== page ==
Friday 19 December 2014

How Sinn Fein TDs are breaking the rules on expenses

Michael Brennan Deputy Political Editor

Published 20/06/2012 | 05:00

SINN Fein TDs are breaking Oireachtas rules by paying activists out of cash claimed for travel expenses.

SINN Fein TDs are breaking Oireachtas rules by paying activists out of cash claimed for travel expenses.

Prominent frontbenchers have revealed that part of their expenses claims were diverted to pay additional staff.

Unspent travel expenses are supposed to be returned to the Oireachtas under rules introduced in 2010.

Yet in one case, Sinn Fein finance spokesman Pearse Doherty put €8,000 worth of unspent travel and accommodation expenses towards hiring part-time party workers.

Another frontbencher, foreign affairs spokesman Padraig Mac Lochlainn, also confirmed that he used unspent expenses in the same way. The revelation is likely to fuel calls for an unprecedented inquiry into how the party uses taxpayer funds.

Despite the admissions, Sinn Fein headquarters last night denied that its TDs were using unspent expenses in this way.

The practice of diverting expenses is just one part of a sophisticated money-raising machine being used to fuel the party's expansion.

An Irish Independent investigation reveals for the first time how Sinn Fein relentlessly and efficiently uses the political funding system to maximum advantage here, in the North, at Westminster and in the US.

Our probe also reveals how:

- Sinn Fein officials monitor the bank accounts of each of the party's 14 TD to ensure that they use part of their wages to hire constituency staff.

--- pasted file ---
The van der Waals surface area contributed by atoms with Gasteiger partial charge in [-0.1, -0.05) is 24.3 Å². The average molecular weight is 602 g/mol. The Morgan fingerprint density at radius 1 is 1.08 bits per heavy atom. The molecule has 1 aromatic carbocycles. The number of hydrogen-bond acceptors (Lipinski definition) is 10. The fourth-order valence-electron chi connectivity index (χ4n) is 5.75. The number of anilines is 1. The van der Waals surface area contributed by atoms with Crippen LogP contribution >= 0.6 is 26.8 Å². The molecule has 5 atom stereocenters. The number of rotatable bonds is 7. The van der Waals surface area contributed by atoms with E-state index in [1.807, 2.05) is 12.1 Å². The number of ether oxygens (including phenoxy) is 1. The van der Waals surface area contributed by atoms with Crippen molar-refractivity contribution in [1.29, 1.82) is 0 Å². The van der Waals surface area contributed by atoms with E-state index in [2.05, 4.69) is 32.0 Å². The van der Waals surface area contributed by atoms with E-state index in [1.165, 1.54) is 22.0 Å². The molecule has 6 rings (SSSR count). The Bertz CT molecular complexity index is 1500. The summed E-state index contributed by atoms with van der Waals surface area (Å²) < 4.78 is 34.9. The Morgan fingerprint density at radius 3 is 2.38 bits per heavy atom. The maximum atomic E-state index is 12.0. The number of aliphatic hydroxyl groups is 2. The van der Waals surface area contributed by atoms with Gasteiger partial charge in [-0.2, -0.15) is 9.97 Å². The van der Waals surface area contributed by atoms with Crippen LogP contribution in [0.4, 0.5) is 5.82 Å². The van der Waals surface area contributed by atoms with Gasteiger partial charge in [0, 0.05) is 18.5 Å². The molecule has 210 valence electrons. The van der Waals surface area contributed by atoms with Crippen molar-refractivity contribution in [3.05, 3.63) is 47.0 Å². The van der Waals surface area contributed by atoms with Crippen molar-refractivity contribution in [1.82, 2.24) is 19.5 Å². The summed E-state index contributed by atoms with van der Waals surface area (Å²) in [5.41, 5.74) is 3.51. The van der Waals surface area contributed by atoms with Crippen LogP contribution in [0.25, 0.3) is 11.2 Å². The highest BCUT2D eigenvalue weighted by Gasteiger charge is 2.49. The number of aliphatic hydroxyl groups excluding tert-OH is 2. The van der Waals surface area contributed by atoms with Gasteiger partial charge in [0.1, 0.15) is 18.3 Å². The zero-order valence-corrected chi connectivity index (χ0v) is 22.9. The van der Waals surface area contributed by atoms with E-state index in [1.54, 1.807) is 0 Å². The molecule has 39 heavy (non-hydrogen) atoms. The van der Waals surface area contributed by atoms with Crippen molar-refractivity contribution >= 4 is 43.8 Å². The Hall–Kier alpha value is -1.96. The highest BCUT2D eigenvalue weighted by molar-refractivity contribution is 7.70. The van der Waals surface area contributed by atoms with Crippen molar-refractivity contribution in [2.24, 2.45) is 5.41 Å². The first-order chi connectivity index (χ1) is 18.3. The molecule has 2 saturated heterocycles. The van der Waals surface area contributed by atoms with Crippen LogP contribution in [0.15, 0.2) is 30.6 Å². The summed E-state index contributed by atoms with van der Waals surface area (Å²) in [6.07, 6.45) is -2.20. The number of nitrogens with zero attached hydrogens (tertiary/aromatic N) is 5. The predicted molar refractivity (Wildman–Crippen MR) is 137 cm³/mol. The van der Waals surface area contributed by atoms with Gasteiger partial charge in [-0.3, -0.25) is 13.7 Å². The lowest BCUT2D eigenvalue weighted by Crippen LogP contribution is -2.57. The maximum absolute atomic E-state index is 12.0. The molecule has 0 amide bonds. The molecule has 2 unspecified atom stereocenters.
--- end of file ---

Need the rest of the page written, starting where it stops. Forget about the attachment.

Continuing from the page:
- Each TD only takes the annual industrial wage after tax -- around €29,000 -- from their €92,000-a-year salary.

The balance, which works out at around €18,000 after tax and pension levies, is used to pay for additional constituency staff.

- Over €250,000 was legally diverted in this way last year alone.

- The cash is given directly to staff, rather than the party, to get around donation limits.

- Sinn Fein is claiming costs of £460,000 (€568,000) from Westminster for staffing and running constituency offices in the North -- even though its five MPs refuse to take their seats.

- Its fundraising efforts in the US outstrip all of the other parties combined, with $412,000 (€325,000) raised in the past six months alone.

But the revelations about the party's use of Dail expenses are likely to cause the most controversy. Receipts have to be provided for some of these expenses -- but not for travel or accommodation.

Two frontbenchers, Mr Doherty and Mr Mac Lochlainn, used some of their unspent travel and accommodation expenses to pay for hiring party workers in the past year.

Mr Doherty only spent €24,000 of the €33,000 that he received for travel and accommodation expenses last year.

He paid back €845.05 to the Oireachtas Commission, but that still left a surplus of around €8,000, which he put towards the wages of two extra Sinn Fein workers -- both part-time -- in his constituency.

STAFF

"I personally do not keep all of the wages and expenses paid to me," he said on his website. "You will also see that the remainder of the funds in the account after my wage and my real expenses are deducted is spent on part-time staff wages."

Mr Mac Lochlainn also said that he used the "balance" of his travel expenses to pay the salary of an extra full-time constituency secretary in his offices in Letterkenny and Buncrana.

"We would employ an additional person. We try to take a person off the dole," he said.

Despite the admissions made by both TDs, Sinn Fein issued a statement to the Irish Independent, insisting that the practice of diverting travel expenses to pay for party workers was "non-existent" and not party policy.

The Oireachtas Commission confirmed that the redirecting of travel expenses to pay staff wages was not permitted under rules introduced in 2010. TDs are supposed to return any unspent expenses.

However, it remains unclear what penalties Oireachtas officials can impose for breaches of the rules. It is understood that legal advice will be sought about what action can be taken in the event of a complaint.

Irish Independent

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